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I am looking for a good introductory level textbook (or set of lecture notes) on classical topological K-Theory that would be suitable for a one-semester graduate course. Ideally, it would require minimal background: standard introductory courses in algebraic topology and differential geometry, would cover core topics (Bott periodicity, Chern character, representation rings, etc) mostly in a self-contained way, and would give interesting examples and exercises.

As I learned the subject from multiple books and papers, I don't know a "canonical" reference that gives a coherent picture of the subject. Any suggestions ?

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Allen Hatcher's book: math.cornell.edu/~hatcher/VBKT/VB.pdf is awesome, but unfinished :( –  Tom Boardman Jul 16 '10 at 16:44
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Do you want something that goes beyond Atiyah's book, "K-Theory"? I suppose it's not the most up-to-date reference, but as an introductory text it is magnificent. I learned most of what I know about the topological side of things from that book. The only problem is that there are no exercises. –  Paul Siegel Jul 16 '10 at 17:10
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Community wiki? –  Dan Ramras Jul 16 '10 at 17:50
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I've made this community wiki. Please remember that all questions asking for a sorted list of resources, e.g. textbooks, should be community wiki. –  Scott Morrison Jul 16 '10 at 17:57
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5 Answers

I wrote a book that may be what you are looking for. It's called "Complex Topological K-Theory," and it is published by Cambridge University Press. As the title suggests, I do not discuss real (KO) theory in the book, and I also do not talk about representation rings. But the other topics you mentioned are covered, and the only background required for the book are introductory courses in point-set topology and abstract algebra.

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@Efton I've seen your book,Efton. It looks very nice,but it's quite a bit harder then either Atiyah's or Karoubi's. –  Andrew L Jul 16 '10 at 17:13
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To me, this was an excellent book for learning topological K-Theory from scratch. I do no think that it is harder to read than Karoubi's. –  Rasmus Bentmann Jul 16 '10 at 18:05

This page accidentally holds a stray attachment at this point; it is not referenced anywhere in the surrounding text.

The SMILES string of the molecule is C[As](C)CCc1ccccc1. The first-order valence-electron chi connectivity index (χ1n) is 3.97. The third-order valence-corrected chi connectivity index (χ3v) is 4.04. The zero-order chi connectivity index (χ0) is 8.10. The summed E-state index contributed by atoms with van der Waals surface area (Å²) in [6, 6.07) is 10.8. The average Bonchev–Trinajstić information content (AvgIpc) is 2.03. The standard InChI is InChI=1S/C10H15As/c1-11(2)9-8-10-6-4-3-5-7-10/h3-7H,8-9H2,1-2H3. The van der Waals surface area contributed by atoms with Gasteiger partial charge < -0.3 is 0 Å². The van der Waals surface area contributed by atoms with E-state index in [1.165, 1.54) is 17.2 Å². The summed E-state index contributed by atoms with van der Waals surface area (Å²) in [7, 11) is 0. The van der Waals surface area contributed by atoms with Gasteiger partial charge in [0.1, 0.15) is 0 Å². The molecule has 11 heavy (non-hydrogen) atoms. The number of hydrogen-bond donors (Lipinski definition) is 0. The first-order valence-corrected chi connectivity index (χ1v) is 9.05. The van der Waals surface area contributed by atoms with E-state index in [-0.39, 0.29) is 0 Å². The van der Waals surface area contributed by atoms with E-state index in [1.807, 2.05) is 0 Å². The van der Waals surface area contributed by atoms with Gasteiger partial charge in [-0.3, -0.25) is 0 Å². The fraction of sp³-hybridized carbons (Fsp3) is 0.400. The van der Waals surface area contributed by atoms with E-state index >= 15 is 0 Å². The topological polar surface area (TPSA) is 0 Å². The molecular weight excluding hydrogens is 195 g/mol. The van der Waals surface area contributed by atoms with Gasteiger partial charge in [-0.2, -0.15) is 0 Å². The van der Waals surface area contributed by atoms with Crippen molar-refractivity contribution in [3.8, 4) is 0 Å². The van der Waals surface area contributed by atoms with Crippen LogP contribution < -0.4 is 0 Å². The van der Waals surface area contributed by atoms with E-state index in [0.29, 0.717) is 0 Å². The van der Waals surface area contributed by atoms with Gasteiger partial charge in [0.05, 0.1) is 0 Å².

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You have written a good, self-contained, user-friendly book, Efton. I especially like the numerous explicit calculations in it (idempotent matrices, etc.): +1 for this reference . –  Georges Elencwajg Jul 16 '10 at 18:12
    
When I was a grad student, another student and I read through this book one summer. I liked it quite a bit. –  jd.r Jul 16 '10 at 20:13
    
Thanks. I did not know that book and, indeed, it covers a lot of what I need. –  Martin Pinsonnault Jul 18 '10 at 13:52
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The standard texts on the subject are by Michael Atiyah and Max Karoubi, both called K-Theory,I believe. The Atiyah book is more readable and has fewer prerequisites,but the Karoubi book covers a great deal more.

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I have lecture notes on my website that you might find helpful. They're from a one-semester graduate course (the second such course I've taught). Sadly, they're not yet typed...

They're a mix of material from Milnor and Stasheff, Hatcher's notes, and Husemoller's book Fibre Bundles. They cover vector bundles and principle bundles, characteristic classes and the Chern Character, and complex Bott periodicity. They don't cover representation rings or real K-theory. (I assume that in mentioning representation rings, you're talking about the Atiyah-Segal Theorem, or at least Atiyah's version for finite groups? I don't know any textbook reference for that.)

The proof of Bott periodicity that I give in the notes is a mixture of Hatcher's proof with some observations from Husemoller's book, and it uses the Chern Character to prove that the Bott map is injective. This is nice, because the proof of injectivity in Hatcher's notes (or Atiyah's book) is a bit more complicated that the proof of surjectivity. So if you're covering the Chern character anyway, this is a nice route to take.

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If you do look at the notes, comments and corrections would be welcomed! –  Dan Ramras Jul 16 '10 at 17:41
    
Well,this isn't exactly what's being asked for-but it's certainly overlapping subject matter. And let's face it,we don't see lecture notes on characteristic classes that are this nice just anywhere. Good job,Dan-let's see if we can get these TeX-ed sometime,either by you or someone else. –  Andrew L Jul 16 '10 at 18:01
    
Thanks. I will let you know if I find any typos. –  Martin Pinsonnault Jul 18 '10 at 14:46
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I don't know of a single book that does what you want. Perhaps that's because it's hard to top Atiyah & Segal's writings. Pity that Atiyah's book is so expensive. On the other hand, Segal's paper on equivariant K-theory is freely available.

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@Efton I should say I like your book. It is a well written one. @Andrew Atiyah's book really needs some work. I don't think it is easier.

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